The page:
As Jay-Z memorably once said of Kanye West, Anderson .Paak is a soulful dude. On his new album, Ventura, every track is dripping with smooth chords, funk-influenced rhythms and a retro quality to the production, and is all the better for it.
Opening track Come Home has a Motown feel, featuring .Paak serenading an estranged partner with the wry lyric “I’m begging you, I’m begging you / please come home, no one even begs anymore,” before Andre 3000 barrels through with a verse that reminds us of what we had. Meanwhile Make It Better goes so far as to enlist Smokey Robinson on the harmonies of its velvety hook, itself a brilliant showcase of .Paak’s singing chops. The other most high profile collaboration is with Nate Dogg, who died in 2011. The conclusion of Kendrick Lamar’s To Pimp A Butterfly has lent a degree of credibility to posthumous appearances, and while What Can We Do? remains just on the right side of good taste it still feels a little redundant.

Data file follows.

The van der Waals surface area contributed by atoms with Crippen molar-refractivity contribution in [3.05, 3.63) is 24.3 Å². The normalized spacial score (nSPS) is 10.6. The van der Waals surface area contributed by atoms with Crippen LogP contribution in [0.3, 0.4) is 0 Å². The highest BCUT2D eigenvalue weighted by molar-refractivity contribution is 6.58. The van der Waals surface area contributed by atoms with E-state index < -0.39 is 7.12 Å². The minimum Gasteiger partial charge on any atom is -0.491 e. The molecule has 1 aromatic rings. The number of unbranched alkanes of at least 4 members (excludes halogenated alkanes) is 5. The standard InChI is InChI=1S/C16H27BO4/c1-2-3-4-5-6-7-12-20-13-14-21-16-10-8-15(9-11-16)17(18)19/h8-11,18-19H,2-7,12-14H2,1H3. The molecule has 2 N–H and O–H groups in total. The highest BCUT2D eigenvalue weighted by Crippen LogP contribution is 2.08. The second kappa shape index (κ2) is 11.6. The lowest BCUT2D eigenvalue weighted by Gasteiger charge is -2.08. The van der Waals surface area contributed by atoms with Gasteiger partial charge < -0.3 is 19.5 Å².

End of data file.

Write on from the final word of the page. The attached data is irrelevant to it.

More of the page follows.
Winners Circle is an instant highlight, with an infectiously syncopated bassline and scatting hook about an encounter that breaks .Paak out of his routine, and so is Yada Yada’s Dilla-esque bump, accompanied by the jazzy piano licks of Kiefer Shackelford. As a way of tracing the lineage of neo-soul down to him it is very effective, and throughout the record one gets the sense of an artist who 17 years ago would be collaborating with ?uestlove and Erykah Badu.
The production credits are varied, the most notable names being The Alchemist and Pharrell, but .Paak makes all of these songs his own, and Ventura is a slam dunk by an artist who has already proved himself essential to modern R&B.